Positive Energy

Friday, May 25, 2007

13. Supply Chain and Skills Capacity

Do you agree or disagree with the Government's views on the supply chain and skills capacity? What are your reasons? Are there any significant considerations that you believe are missing? If so, what are they?

Agree. However, the UK government appears to be analyzing the situation with the assumption that today's technology will be used exclusively for new nuclear plants. This pedestrian approach will severely curtail the benefits of investing in nuclear power. It is well known that fast reactors can achieve one hundred times as much energy extraction, that supercooled transmission lines can transport power without losses, and that reactor operations can be totally automated. An aggressive research and development program is needed to make nuclear power a historically significant benefit. This kind of research is taking place in other countries, e.g. India and Japan. The advantages gained by the UK from its nuclear initiative will be second rate compared to these other centers if the UK continues with its half-hearted and hesitant approach.

The vigorous research and development program needed will have to be supported with extensive and in-depth education. To attract new students to these challenges the picture of nuclear power will have to be positive, financially attractive, and interesting. The moral component will have to be high, which will mean that the nuclear power solution will have to extend to international regions. World wide, the burning of coal, wood, and dung will have to be stopped as a result of the nuclear renaissance, so that new students will want to have a role in this nuclear solution.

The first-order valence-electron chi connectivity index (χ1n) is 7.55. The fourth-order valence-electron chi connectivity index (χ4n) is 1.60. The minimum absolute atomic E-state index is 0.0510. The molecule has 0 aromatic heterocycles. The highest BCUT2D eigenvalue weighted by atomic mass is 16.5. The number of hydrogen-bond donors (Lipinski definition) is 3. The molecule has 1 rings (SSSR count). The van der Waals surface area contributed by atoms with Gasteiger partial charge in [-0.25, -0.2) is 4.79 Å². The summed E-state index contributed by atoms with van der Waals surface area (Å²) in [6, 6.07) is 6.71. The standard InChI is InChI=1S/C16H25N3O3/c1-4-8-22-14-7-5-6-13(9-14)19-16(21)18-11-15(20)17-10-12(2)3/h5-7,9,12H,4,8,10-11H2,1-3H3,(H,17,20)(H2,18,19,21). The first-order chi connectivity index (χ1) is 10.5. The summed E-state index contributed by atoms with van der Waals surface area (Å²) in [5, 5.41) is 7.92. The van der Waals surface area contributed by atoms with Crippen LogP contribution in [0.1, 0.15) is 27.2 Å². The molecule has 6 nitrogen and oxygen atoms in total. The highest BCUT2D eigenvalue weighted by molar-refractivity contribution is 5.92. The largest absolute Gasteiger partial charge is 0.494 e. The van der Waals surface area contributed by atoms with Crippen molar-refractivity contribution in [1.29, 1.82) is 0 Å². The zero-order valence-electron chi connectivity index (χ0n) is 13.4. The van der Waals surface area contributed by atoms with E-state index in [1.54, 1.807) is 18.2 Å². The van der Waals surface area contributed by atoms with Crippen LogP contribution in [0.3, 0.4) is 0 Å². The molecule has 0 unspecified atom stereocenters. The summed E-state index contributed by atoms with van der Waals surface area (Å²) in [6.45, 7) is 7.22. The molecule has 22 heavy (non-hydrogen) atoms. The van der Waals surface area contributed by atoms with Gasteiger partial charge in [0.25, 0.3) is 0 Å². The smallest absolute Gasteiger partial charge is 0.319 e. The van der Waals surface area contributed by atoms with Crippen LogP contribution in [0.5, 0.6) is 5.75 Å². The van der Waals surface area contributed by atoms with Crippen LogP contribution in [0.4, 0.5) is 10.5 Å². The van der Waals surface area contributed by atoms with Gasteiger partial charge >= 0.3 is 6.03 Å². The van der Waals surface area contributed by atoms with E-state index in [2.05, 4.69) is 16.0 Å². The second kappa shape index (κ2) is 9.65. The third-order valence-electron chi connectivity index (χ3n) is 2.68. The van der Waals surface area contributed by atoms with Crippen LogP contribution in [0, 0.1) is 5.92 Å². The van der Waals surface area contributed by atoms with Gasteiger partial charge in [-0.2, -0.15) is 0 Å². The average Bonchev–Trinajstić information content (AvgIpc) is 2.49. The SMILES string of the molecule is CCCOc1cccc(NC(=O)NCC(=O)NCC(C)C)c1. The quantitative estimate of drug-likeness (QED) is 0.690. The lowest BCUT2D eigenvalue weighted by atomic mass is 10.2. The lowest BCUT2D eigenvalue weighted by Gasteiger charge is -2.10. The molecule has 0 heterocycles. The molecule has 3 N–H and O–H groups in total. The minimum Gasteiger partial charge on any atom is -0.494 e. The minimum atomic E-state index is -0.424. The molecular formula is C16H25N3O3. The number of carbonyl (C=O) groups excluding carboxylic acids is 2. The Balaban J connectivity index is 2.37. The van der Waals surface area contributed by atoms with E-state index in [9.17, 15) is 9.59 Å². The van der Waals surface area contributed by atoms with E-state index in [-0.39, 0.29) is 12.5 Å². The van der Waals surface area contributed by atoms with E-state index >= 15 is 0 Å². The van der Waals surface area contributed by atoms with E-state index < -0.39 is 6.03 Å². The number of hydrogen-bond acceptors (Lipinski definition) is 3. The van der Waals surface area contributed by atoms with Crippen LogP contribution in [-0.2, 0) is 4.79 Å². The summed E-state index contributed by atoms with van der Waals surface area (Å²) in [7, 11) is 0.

The UK government constantly stresses that long lead times are needed to build a new nuclear plant. This does not have to be the case if several plants are built at once, all using the same design. The UK government seems to think that new plants will only be built serially, as independent, unique projects. This serial approach will not deliver the new energy needed in time. However, the shortages looming for personnel and supplies may force serial development. The UK government appears to be seriously underestimating the impact of these shortages.

The negative, inconsistent, and discouraging policies of the UK government concerning nuclear power are not helping. The UK government will have to start promoting the truth about nuclear power if it wants to attract the talent needed to realize its benefits. No one is going to sign up for work in the miserable, dangerous, dishonest, undependable, failure of an industry that the UK government currently pictures as its nuclear partner.


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